M100 Back: Shared Historic Gold For Gaul
Jul 26, 2011 - Craig Lord
Day 3 finals, Oriental Sports Center, Shanghai
Men's 100m backstroke
French teammates Camille Lacourt and Jeremy Stravius claimed an historic joint gold for Gaul, both on 52.76, their shared achievement a first in the history of world championships. The bronze to Ryosuke Irie (JPN) in 52.98.
Lacourt, world No1 with blistering times in the 50m and 100m last year and looking more lean than he did when claiming two European backstroke titles in Budapest, was out the quickest - but only just, 25.26 to 25.34 for Stravius. The edge of one going out was matched by the edge of the other coming back. Snap.
The French firsts: the first world title for any French man in any event at world titles; France has never had a medal in the event before; no one nation has ever shared gold in any event in the history of the championships since they began in 1973; no backstroke crown has ever been shared, men or women at world long-course level.
Irie left his challenge too late to gatecrash the French party: on 25.98 at the turn he found himself in 7th, and while 27.00 on the way back to base was the swiftest in the final and half a second better than the gladiators of Gaul, a 52.98 conclusion left him 0.22sec shy of keeping the crown in Japanese hands, after Junya Koga, who missed the cut for semis here in Shanghai, had won in 2009.
Between Nick Thoman (USA), just 0.03sec shy of the podium on 53.01, and Gareth Kean (NZL), last in on 53.50, came David Plummer (USA), Liam Tancock (GBR), the 50m world champion of 2009 who was out third in 25.55, and Helge Meeuw (GER).
Lacourt, coached by Romain Barnier at Marseilles, said: "Its not a split title. Its two titles… there's nothing to regret here. Each of us is the world champion, we are not both half a world champion.
Stravius said that he had arrived in Shanghai confident of making a step up because of the work he had bene doing with coach Michel Chrétien at Amiens. "It's really good," the new champion said of his relationship with his coach. "We have respect for each other. Right now, I'm thinking of my coach: he has confidence in me and me in him."
The only other time that men shared gold in a world-title battle at the FINA showcase event was back in 2007, when Filippo Magnini (ITA) retained the 100m freestyle but found himself matched by Brent Hayden (CAN).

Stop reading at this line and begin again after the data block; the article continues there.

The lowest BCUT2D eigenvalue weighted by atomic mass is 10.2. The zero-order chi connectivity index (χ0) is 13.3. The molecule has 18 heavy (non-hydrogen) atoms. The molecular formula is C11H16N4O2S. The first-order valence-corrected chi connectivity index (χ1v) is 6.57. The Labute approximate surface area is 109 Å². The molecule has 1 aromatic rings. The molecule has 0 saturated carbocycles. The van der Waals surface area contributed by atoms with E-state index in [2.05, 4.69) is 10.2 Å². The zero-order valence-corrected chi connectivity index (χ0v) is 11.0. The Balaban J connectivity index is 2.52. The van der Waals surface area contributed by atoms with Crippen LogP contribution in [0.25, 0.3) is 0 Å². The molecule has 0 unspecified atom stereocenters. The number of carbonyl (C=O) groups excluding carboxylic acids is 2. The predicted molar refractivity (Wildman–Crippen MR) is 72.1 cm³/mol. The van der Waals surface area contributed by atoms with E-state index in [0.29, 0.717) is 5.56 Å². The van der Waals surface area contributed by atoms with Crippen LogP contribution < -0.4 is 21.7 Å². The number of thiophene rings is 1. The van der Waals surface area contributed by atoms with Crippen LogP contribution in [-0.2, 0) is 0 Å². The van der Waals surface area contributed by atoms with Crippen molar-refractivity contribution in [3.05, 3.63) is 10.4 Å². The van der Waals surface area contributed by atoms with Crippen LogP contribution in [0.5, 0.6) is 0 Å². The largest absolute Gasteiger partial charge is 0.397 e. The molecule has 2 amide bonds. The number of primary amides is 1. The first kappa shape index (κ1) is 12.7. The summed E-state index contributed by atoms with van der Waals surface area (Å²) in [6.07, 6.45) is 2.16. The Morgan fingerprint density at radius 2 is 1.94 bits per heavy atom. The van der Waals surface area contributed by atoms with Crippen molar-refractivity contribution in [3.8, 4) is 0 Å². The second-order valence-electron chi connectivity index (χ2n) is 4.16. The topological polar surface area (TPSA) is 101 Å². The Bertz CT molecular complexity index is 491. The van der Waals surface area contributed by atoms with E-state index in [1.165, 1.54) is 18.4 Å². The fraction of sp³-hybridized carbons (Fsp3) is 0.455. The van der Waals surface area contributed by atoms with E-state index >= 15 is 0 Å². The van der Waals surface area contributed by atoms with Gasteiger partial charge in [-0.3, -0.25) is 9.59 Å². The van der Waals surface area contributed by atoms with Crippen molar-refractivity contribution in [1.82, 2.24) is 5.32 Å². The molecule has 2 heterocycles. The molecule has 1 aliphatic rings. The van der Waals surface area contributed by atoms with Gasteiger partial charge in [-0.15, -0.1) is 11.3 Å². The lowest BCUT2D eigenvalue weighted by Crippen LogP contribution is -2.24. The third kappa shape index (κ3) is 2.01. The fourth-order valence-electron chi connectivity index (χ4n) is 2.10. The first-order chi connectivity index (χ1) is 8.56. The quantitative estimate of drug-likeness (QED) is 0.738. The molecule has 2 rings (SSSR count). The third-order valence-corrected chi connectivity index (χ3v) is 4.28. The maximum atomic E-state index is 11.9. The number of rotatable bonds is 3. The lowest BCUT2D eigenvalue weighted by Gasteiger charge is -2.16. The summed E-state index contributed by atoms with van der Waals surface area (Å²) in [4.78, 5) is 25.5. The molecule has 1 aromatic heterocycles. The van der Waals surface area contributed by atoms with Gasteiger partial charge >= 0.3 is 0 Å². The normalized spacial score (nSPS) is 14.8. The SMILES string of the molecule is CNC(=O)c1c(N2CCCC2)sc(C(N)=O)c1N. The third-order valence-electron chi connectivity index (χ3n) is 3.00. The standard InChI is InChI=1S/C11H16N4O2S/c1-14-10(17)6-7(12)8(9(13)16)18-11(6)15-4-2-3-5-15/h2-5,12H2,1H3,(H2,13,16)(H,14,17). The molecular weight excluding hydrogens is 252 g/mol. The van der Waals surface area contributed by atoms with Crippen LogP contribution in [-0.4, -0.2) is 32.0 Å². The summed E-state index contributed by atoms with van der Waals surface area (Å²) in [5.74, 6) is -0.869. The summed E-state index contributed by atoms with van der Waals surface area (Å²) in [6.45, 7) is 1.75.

Backstroke has been good to the French: the stroke also delivered their first ever women's world title, back in 1998, when Roxana Maracineanu won the 200m crown.
Lacourt and Stravius put an arm round each other on the podium, linked forever by a peak conquered together. They had the kind of smile on their faces you see in maternity wards when new mum and dads peer down at a new arrival.
The splits compared:
History in the making:
From the archive:
Aaron Peirsol (USA) is the most successful backstroke swimmer in world-championship history. An Olympic silver medallist at 17 over 200m in 2000, he claimed the 100m world three times (2003, 2005, 2007) and the 200m crown four times (2001, 2003, 2005, 2009). In between he won the Olympic 100m title twice (2004, 2008) and the 200m title in 2004. In 2010, Peirsol celebrated what would be a perfect swansong: gold in the 100m at the Pan Pacific Championships held in the Irvine, California, pool he was nurtured in.
In Shanghai with his sponsor Arena, the 28-year-old said the drive to swim competitively had gone for him. There would be no comeback. "It's always right now. It's always a year out from the Olympics people come back. I made sure that when I moved on, I had no questions or doubts and it's the last thing that keeps me up at night. I can sit up here and enjoy it and not feel like I belong down there [on deck]. I feel like I did that. There are other things in my life that I want to do and you have to move on at some point." Peirsol is planning to begin postgraduate study at university later this year and is in no rush, he said, to find they new direction in his life while still "decompressing" after a lifetime in the race pool. "I am in no hurry to find what it is that I want to devote as much time into that I devoted to swimming," he said. "I really don't need that right now. I am staying busy, doing what I don't know but that's really what I need right now. I'm really learning how to live without swimming."